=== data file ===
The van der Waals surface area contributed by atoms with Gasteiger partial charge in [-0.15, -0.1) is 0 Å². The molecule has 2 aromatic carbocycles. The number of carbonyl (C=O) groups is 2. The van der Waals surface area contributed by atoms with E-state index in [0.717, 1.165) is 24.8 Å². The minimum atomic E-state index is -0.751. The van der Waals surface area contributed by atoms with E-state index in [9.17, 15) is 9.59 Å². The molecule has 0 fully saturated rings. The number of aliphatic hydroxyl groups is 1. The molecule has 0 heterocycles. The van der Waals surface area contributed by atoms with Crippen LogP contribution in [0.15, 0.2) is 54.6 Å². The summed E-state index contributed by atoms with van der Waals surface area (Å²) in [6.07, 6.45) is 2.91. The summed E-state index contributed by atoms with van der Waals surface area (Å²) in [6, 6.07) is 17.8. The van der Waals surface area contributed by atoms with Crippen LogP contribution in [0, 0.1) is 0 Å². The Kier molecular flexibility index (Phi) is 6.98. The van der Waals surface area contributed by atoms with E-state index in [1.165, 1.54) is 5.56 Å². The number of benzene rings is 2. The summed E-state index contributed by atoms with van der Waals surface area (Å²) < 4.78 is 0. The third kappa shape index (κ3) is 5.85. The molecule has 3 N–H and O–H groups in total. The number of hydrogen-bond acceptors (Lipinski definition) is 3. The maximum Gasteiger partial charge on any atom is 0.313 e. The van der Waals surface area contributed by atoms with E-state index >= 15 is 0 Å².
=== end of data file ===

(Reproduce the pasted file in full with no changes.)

The van der Waals surface area contributed by atoms with Gasteiger partial charge in [-0.15, -0.1) is 0 Å². The molecule has 2 aromatic carbocycles. The number of carbonyl (C=O) groups is 2. The van der Waals surface area contributed by atoms with E-state index in [0.717, 1.165) is 24.8 Å². The minimum atomic E-state index is -0.751. The van der Waals surface area contributed by atoms with E-state index in [9.17, 15) is 9.59 Å². The molecule has 0 fully saturated rings. The number of aliphatic hydroxyl groups is 1. The molecule has 0 heterocycles. The van der Waals surface area contributed by atoms with Crippen LogP contribution in [0.15, 0.2) is 54.6 Å². The summed E-state index contributed by atoms with van der Waals surface area (Å²) in [6.07, 6.45) is 2.91. The summed E-state index contributed by atoms with van der Waals surface area (Å²) in [6, 6.07) is 17.8. The van der Waals surface area contributed by atoms with Crippen LogP contribution in [0, 0.1) is 0 Å². The Kier molecular flexibility index (Phi) is 6.98. The van der Waals surface area contributed by atoms with E-state index in [1.165, 1.54) is 5.56 Å². The number of benzene rings is 2. The summed E-state index contributed by atoms with van der Waals surface area (Å²) < 4.78 is 0. The third kappa shape index (κ3) is 5.85. The molecule has 3 N–H and O–H groups in total. The number of hydrogen-bond acceptors (Lipinski definition) is 3. The maximum Gasteiger partial charge on any atom is 0.313 e. The van der Waals surface area contributed by atoms with E-state index >= 15 is 0 Å².